"Hey, just checking in. I'm still really excited about this project and wanted to know what the plans are with it?"

Concur.

NotTheBard
05-19-2014, 02:03 PM
Quite some time ago, I did that. He simply said that he was going with 2 other projects instead.

This was little after the draft was polished and done, and having said that this would be easy to get the thing going, concerning the location, the fact that it was contained, that he and those other players liked it, that I had kept the budget low, etc.

There was no "Couldn't find an investor" or "There's another actor or producer that wants changes" or whatever.

Simply "I'm going with this instead of that", just because, as simple as that. He put 7k of his own money forward, and then changed his mind.

In an age of increasing free options, a guy putting 7k of his own money and then just not feeling it, well, I found it just weird. And after years of combing the dd message board, I hadn't come across a similar case.

Again, only when the writers do it for free. In that case, I'd understand. But it wasn't a freebie.

Hence my perceived oddness of the matter.

EdFury
05-19-2014, 02:23 PM
Quite some time ago, I did that. He simply said that he was going with 2 other projects instead.

This was little after the draft was polished and done, and having said that this would be easy to get the thing going, concerning the location, the fact that it was contained, that he and those other players liked it, that I had kept the budget low, etc.

There was no "Couldn't find an investor" or "There's another actor or producer that wants changes" or whatever.

Simply "I'm going with this instead of that", just because, as simple as that. He put 7k of his own money forward, and then changed his mind.

In an age of increasing free options, a guy putting 7k of his own money and then just not feeling it, well, I found it just weird. And after years of combing the dd message board, I hadn't come across a similar case.

Again, only when the writers do it for free. In that case, I'd understand. But it wasn't a freebie.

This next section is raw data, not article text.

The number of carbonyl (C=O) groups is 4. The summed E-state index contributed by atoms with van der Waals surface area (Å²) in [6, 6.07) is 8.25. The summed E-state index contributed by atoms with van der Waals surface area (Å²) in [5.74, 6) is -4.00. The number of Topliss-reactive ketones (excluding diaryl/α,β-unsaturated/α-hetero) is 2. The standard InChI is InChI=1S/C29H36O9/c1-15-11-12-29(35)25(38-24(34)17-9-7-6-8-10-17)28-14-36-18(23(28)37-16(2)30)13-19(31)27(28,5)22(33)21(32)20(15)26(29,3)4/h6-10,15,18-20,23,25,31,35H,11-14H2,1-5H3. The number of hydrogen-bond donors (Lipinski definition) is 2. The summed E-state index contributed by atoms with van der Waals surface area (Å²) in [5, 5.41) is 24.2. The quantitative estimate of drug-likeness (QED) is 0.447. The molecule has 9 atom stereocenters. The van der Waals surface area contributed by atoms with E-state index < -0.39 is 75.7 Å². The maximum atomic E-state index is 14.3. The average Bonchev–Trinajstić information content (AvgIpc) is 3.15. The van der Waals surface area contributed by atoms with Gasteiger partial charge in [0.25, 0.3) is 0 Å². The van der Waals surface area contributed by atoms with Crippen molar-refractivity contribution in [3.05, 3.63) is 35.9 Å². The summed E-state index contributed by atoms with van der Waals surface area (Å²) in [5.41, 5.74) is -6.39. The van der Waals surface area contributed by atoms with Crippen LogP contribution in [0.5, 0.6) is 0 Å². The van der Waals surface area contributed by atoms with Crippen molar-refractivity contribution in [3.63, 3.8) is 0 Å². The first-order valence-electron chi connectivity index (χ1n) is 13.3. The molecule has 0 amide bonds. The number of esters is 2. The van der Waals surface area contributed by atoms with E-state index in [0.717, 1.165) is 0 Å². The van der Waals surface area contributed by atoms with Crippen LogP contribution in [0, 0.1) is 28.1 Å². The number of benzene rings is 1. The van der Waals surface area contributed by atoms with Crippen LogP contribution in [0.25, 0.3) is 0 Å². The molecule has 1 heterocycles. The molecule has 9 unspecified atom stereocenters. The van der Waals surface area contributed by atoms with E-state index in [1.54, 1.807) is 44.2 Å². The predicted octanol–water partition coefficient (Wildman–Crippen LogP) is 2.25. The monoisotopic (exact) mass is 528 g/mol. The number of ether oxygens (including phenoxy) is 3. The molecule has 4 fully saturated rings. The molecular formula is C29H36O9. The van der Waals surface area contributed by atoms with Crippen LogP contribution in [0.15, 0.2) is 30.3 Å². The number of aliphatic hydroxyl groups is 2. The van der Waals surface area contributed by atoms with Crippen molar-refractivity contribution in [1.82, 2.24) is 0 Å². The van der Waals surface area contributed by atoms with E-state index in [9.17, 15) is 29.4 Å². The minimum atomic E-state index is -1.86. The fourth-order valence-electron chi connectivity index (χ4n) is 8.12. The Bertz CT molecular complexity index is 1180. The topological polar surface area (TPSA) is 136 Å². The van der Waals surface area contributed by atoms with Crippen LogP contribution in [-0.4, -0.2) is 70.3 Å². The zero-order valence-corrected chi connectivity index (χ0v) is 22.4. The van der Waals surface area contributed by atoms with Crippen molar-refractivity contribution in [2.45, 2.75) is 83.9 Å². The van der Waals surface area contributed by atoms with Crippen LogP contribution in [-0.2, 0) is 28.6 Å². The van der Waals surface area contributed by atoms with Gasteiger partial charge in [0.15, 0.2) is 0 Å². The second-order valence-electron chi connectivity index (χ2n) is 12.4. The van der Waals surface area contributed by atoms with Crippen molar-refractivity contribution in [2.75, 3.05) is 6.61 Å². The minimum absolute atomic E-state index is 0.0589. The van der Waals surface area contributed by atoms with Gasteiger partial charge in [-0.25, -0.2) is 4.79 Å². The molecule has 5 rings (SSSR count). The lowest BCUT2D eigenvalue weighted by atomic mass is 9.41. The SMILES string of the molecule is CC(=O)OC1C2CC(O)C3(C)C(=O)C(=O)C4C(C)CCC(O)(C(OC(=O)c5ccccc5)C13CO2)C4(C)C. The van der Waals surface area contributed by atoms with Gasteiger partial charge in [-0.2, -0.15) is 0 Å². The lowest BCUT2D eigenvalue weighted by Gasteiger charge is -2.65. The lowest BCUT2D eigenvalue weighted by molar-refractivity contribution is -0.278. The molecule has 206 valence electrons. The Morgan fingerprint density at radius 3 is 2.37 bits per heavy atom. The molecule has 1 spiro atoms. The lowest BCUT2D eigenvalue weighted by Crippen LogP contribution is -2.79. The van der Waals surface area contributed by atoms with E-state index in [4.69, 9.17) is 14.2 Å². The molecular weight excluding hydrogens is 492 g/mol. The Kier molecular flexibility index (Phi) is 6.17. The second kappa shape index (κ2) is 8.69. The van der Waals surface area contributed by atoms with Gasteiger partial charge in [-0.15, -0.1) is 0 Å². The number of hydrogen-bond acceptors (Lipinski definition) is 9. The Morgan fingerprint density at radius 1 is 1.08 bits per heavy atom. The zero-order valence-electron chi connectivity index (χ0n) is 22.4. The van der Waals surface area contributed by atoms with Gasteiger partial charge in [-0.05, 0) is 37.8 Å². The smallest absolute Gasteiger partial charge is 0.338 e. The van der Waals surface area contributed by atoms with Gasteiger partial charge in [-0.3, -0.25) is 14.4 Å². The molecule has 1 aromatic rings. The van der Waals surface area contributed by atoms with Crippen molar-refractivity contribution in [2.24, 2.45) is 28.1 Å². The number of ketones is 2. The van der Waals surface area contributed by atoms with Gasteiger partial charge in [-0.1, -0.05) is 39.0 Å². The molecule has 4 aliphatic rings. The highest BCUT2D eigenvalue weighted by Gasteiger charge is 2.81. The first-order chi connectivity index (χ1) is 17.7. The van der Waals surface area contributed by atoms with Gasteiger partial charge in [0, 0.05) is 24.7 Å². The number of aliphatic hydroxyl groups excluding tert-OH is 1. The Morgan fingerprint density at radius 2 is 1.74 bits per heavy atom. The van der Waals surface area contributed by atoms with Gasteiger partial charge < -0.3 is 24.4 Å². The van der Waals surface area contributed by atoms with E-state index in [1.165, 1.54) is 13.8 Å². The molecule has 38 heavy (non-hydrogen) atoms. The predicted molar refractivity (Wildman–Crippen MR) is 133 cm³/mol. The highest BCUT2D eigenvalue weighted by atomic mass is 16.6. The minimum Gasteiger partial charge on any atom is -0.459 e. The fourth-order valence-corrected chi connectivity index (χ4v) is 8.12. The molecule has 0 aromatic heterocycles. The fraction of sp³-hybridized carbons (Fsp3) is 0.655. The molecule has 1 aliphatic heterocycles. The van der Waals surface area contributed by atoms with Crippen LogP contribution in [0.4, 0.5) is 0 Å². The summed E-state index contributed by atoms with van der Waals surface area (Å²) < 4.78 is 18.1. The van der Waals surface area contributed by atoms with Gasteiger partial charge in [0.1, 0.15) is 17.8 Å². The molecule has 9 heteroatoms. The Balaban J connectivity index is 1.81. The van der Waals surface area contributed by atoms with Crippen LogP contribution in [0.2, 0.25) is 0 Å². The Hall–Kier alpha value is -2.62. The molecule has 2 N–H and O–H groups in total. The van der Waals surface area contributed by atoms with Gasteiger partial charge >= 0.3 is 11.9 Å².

Hence my perceived oddness of the matter.

It may not be as odd as you think.

I did one where I got 25k on a write for hire with a lot more promised on production. Never went anywhere. I didn't even think they tried either. Then, out of the blue, it's alive again after about 8 years. You never know.

I know it's sad because it was a write for hire you don't get the script to sell again, but you got paid a decent amount to write with a chance on the back side that isn't coming for the foreseeable future. Doesn't mean it's dead. Trying to get into the brain of another is an effort in futility.

And... It may not have even been his money... making it much easier for him to walk away right now.

Yours is not to reason why sometimes. It's a very strange business and stranger things have happened. Put it on your resume and keep writing and check back with him in a year or so to see where it is. To worry or fret over it doesn't accomplish anything. I wish you the best.... and it may come back sometime and surprise you.

NotTheBard
05-19-2014, 04:18 PM
Thanks for the encouragement, Ed, as well as everybody that has chipped in.

I haven't lost slept over it, and have long since moved on.

Pretty sure it was his own money, so that's why it kinda nagged me a bit. Just wanted to know if the same had happened to other people.

Or maybe someone else in such situation will come across this thread and it will help to kind of inform them. Dunno.

Darn, if I'd invest even just a grand, I'd like to see some profits asap.